US Army Developing 3-D Printed Warheads
WASHINGTON (CBS DC) — The U.S. Army is researching the ability to 3-D print warheads that are more lethal but less expensive than traditionally manufactured weapons.
The Army is developing the 3-D printing technology to create warheads that would be more compact and have a more precise and lethal blast radius, according to the report in Army Technology.
“3-D printing of warheads will allow us to have better design control and utilize geometries and patterns that previously could not be produced or manufactured,” James Zunino, a researcher at the Armament Research, Engineering and Design Center, told Vice Motherboard. “Warheads could be designed to meet specific mission requirements whether it is to improve safety to meet an Insensitive Munitions requirement, or it could have tailorable effects, better control, and be scalable to achieve desired lethality.”
Several Army officials said 3-D technology is the future of military manufacturing that will reduce costs and allow for the creation of even more complex structures. Zunino writes that the Army hopes to print entire warheads in a single process.
“Maybe someday an entire warhead or rocket could be produced as the technology further matures,” Zunino wrote.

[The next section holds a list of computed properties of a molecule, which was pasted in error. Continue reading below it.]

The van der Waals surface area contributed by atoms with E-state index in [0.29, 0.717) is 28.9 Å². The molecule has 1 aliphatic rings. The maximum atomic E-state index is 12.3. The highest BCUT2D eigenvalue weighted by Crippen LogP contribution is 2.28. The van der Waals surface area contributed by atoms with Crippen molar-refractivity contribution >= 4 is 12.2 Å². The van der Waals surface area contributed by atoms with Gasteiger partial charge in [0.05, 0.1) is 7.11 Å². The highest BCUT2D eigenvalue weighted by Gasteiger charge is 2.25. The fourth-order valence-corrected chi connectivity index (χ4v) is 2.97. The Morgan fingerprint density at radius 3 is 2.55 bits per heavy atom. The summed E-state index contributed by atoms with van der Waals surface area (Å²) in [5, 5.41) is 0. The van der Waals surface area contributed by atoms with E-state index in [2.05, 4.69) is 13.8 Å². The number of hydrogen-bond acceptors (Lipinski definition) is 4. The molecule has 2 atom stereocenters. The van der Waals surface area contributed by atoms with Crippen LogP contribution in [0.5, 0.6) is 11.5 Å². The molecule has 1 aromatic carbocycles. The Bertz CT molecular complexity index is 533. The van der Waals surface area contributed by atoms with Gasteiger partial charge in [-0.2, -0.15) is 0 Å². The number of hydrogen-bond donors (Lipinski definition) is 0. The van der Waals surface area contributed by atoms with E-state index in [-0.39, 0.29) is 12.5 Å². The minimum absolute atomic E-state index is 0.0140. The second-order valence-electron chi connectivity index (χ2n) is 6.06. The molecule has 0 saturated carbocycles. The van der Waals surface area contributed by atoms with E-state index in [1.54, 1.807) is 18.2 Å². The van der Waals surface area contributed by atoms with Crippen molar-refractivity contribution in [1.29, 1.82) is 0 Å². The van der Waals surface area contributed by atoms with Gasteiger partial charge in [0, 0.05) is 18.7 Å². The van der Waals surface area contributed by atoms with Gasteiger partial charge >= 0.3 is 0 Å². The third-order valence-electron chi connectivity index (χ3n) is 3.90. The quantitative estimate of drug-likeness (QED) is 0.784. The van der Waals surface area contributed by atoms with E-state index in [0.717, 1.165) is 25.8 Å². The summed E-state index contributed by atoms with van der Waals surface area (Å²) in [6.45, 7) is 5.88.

The Army has also been researching ways to 3-D print human skin for soldiers who are wounded in battle and possibilities to 3-D print food for soldiers in the midst of combat.
“3-D printing is the process of making something from stock materials, such as metal or plastic powder, by adding material in successive layers. It’s also known as additive manufacturing, or AM,” explained Dale A. Ormond, director of RDECOM.
“One day, soldiers will print critical repair parts at the point of need.”
Zunino reiterated that the 3-D printed warheads could have their individual parts tailored for maximized efficiency and lethality.
“Warheads could be designed to meet specific mission requirements whether it is to improve safety to meet an Insensitive Munitions requirement, or it could have tailorable effects, better control, and be scalable to achieve desired lethality,” Zunino wrote.
“3-D printing also allows for integrating components together to add capabilities at reduced total life cycle costs,” Zunino explained. “It is expected that 3-D printing will reduce life-cycle costs of certain items and make munitions more affordable in the long run through implementation of design for manufacturability, and capitalizing on the add capabilities that 3-D printing and additive manufacturing can bring to munitions and warheads.”